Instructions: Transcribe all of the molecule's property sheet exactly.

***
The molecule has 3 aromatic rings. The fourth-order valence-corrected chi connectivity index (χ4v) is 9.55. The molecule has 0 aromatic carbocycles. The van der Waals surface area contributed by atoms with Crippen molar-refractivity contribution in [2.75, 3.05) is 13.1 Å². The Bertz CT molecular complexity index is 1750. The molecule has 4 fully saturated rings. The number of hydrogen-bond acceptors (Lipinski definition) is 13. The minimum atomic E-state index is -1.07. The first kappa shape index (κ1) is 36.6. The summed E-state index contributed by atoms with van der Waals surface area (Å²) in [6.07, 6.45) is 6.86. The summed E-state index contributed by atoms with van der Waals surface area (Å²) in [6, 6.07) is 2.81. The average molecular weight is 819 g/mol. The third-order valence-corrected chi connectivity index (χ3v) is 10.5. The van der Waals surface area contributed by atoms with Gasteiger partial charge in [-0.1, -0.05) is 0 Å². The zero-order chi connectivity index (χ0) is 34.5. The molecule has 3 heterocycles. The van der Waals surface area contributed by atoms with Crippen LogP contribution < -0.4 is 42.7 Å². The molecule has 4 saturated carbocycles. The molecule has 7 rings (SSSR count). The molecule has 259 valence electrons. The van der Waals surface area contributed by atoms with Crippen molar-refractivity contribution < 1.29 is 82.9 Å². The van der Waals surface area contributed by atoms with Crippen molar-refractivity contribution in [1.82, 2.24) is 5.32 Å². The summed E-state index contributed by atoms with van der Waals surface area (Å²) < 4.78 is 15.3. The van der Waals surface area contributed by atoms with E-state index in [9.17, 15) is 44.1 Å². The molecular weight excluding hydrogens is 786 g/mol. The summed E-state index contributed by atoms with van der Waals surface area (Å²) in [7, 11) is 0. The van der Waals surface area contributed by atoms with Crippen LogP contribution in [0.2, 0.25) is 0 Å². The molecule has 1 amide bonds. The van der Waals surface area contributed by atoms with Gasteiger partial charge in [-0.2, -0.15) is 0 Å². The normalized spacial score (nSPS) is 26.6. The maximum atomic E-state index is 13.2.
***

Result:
The molecule has 3 aromatic rings. The fourth-order valence-corrected chi connectivity index (χ4v) is 9.55. The molecule has 0 aromatic carbocycles. The van der Waals surface area contributed by atoms with Crippen molar-refractivity contribution in [2.75, 3.05) is 13.1 Å². The Bertz CT molecular complexity index is 1750. The molecule has 4 fully saturated rings. The number of hydrogen-bond acceptors (Lipinski definition) is 13. The minimum atomic E-state index is -1.07. The first kappa shape index (κ1) is 36.6. The summed E-state index contributed by atoms with van der Waals surface area (Å²) in [6.07, 6.45) is 6.86. The summed E-state index contributed by atoms with van der Waals surface area (Å²) in [6, 6.07) is 2.81. The average molecular weight is 819 g/mol. The third-order valence-corrected chi connectivity index (χ3v) is 10.5. The van der Waals surface area contributed by atoms with Gasteiger partial charge in [-0.1, -0.05) is 0 Å². The zero-order chi connectivity index (χ0) is 34.5. The molecule has 3 heterocycles. The van der Waals surface area contributed by atoms with Crippen LogP contribution < -0.4 is 42.7 Å². The molecule has 4 saturated carbocycles. The molecule has 7 rings (SSSR count). The molecule has 259 valence electrons. The van der Waals surface area contributed by atoms with Crippen molar-refractivity contribution < 1.29 is 82.9 Å². The van der Waals surface area contributed by atoms with Crippen molar-refractivity contribution in [1.82, 2.24) is 5.32 Å². The summed E-state index contributed by atoms with van der Waals surface area (Å²) < 4.78 is 15.3. The van der Waals surface area contributed by atoms with E-state index in [9.17, 15) is 44.1 Å². The molecular weight excluding hydrogens is 786 g/mol. The summed E-state index contributed by atoms with van der Waals surface area (Å²) in [7, 11) is 0. The van der Waals surface area contributed by atoms with Crippen LogP contribution in [0.2, 0.25) is 0 Å². The molecule has 1 amide bonds. The van der Waals surface area contributed by atoms with Gasteiger partial charge in [-0.2, -0.15) is 0 Å². The normalized spacial score (nSPS) is 26.6. The maximum atomic E-state index is 13.2.